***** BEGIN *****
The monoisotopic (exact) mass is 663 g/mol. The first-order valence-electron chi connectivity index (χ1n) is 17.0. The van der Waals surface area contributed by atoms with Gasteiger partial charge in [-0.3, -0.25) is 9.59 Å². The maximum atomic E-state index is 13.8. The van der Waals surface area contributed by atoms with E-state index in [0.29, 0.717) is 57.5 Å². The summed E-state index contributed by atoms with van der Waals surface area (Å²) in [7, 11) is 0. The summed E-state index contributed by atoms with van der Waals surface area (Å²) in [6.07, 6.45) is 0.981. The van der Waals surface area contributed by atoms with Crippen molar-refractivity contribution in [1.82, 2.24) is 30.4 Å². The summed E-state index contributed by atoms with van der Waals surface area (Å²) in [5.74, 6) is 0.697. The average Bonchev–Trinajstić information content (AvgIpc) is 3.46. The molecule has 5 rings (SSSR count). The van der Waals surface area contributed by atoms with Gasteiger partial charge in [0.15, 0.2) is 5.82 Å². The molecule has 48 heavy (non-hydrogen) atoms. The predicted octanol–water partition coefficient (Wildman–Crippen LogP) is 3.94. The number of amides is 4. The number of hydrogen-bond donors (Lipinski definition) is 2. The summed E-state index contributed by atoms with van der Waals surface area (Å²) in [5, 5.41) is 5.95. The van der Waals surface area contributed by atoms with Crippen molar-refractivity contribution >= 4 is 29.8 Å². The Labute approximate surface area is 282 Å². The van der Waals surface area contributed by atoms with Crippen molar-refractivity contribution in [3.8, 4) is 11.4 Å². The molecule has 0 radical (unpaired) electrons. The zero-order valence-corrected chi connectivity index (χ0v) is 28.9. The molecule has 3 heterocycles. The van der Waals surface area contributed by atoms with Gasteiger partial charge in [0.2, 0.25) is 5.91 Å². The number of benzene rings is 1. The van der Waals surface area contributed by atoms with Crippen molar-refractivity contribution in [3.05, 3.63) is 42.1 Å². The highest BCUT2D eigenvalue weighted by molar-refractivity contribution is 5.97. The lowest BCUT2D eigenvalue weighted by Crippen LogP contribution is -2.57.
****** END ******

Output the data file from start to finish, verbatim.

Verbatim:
The monoisotopic (exact) mass is 663 g/mol. The first-order valence-electron chi connectivity index (χ1n) is 17.0. The van der Waals surface area contributed by atoms with Gasteiger partial charge in [-0.3, -0.25) is 9.59 Å². The maximum atomic E-state index is 13.8. The van der Waals surface area contributed by atoms with E-state index in [0.29, 0.717) is 57.5 Å². The summed E-state index contributed by atoms with van der Waals surface area (Å²) in [7, 11) is 0. The summed E-state index contributed by atoms with van der Waals surface area (Å²) in [6.07, 6.45) is 0.981. The van der Waals surface area contributed by atoms with Crippen molar-refractivity contribution in [1.82, 2.24) is 30.4 Å². The summed E-state index contributed by atoms with van der Waals surface area (Å²) in [5.74, 6) is 0.697. The average Bonchev–Trinajstić information content (AvgIpc) is 3.46. The molecule has 5 rings (SSSR count). The van der Waals surface area contributed by atoms with Gasteiger partial charge in [0.15, 0.2) is 5.82 Å². The molecule has 48 heavy (non-hydrogen) atoms. The predicted octanol–water partition coefficient (Wildman–Crippen LogP) is 3.94. The number of amides is 4. The number of hydrogen-bond donors (Lipinski definition) is 2. The summed E-state index contributed by atoms with van der Waals surface area (Å²) in [5, 5.41) is 5.95. The van der Waals surface area contributed by atoms with Crippen molar-refractivity contribution >= 4 is 29.8 Å². The Labute approximate surface area is 282 Å². The van der Waals surface area contributed by atoms with Crippen molar-refractivity contribution in [3.8, 4) is 11.4 Å². The molecule has 0 radical (unpaired) electrons. The zero-order valence-corrected chi connectivity index (χ0v) is 28.9. The molecule has 3 heterocycles. The van der Waals surface area contributed by atoms with Gasteiger partial charge in [0.2, 0.25) is 5.91 Å². The number of benzene rings is 1. The van der Waals surface area contributed by atoms with Crippen molar-refractivity contribution in [3.05, 3.63) is 42.1 Å². The highest BCUT2D eigenvalue weighted by molar-refractivity contribution is 5.97. The lowest BCUT2D eigenvalue weighted by Crippen LogP contribution is -2.57.